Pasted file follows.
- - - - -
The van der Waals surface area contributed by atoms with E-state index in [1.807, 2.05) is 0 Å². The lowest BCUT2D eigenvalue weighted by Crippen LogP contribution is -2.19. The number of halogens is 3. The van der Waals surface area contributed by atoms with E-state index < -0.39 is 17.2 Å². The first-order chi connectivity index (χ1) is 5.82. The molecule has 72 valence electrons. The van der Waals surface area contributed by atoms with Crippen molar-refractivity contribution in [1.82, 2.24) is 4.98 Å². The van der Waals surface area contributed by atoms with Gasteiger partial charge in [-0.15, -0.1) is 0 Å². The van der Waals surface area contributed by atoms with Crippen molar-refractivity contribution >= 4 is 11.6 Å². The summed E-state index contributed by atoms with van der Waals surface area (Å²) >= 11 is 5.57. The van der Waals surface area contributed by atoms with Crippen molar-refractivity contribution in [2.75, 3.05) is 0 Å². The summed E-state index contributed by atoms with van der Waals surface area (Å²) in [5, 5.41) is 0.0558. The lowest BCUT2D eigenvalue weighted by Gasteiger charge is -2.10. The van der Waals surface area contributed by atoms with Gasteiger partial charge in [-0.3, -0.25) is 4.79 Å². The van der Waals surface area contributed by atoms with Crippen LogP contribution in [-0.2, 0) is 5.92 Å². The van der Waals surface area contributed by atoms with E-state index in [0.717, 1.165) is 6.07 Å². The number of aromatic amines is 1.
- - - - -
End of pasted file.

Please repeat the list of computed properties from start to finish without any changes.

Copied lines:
The van der Waals surface area contributed by atoms with E-state index in [1.807, 2.05) is 0 Å². The lowest BCUT2D eigenvalue weighted by Crippen LogP contribution is -2.19. The number of halogens is 3. The van der Waals surface area contributed by atoms with E-state index < -0.39 is 17.2 Å². The first-order chi connectivity index (χ1) is 5.82. The molecule has 72 valence electrons. The van der Waals surface area contributed by atoms with Crippen molar-refractivity contribution in [1.82, 2.24) is 4.98 Å². The van der Waals surface area contributed by atoms with Gasteiger partial charge in [-0.15, -0.1) is 0 Å². The van der Waals surface area contributed by atoms with Crippen molar-refractivity contribution >= 4 is 11.6 Å². The summed E-state index contributed by atoms with van der Waals surface area (Å²) >= 11 is 5.57. The van der Waals surface area contributed by atoms with Crippen molar-refractivity contribution in [2.75, 3.05) is 0 Å². The summed E-state index contributed by atoms with van der Waals surface area (Å²) in [5, 5.41) is 0.0558. The lowest BCUT2D eigenvalue weighted by Gasteiger charge is -2.10. The van der Waals surface area contributed by atoms with Gasteiger partial charge in [-0.3, -0.25) is 4.79 Å². The van der Waals surface area contributed by atoms with Crippen LogP contribution in [-0.2, 0) is 5.92 Å². The van der Waals surface area contributed by atoms with E-state index in [0.717, 1.165) is 6.07 Å². The number of aromatic amines is 1.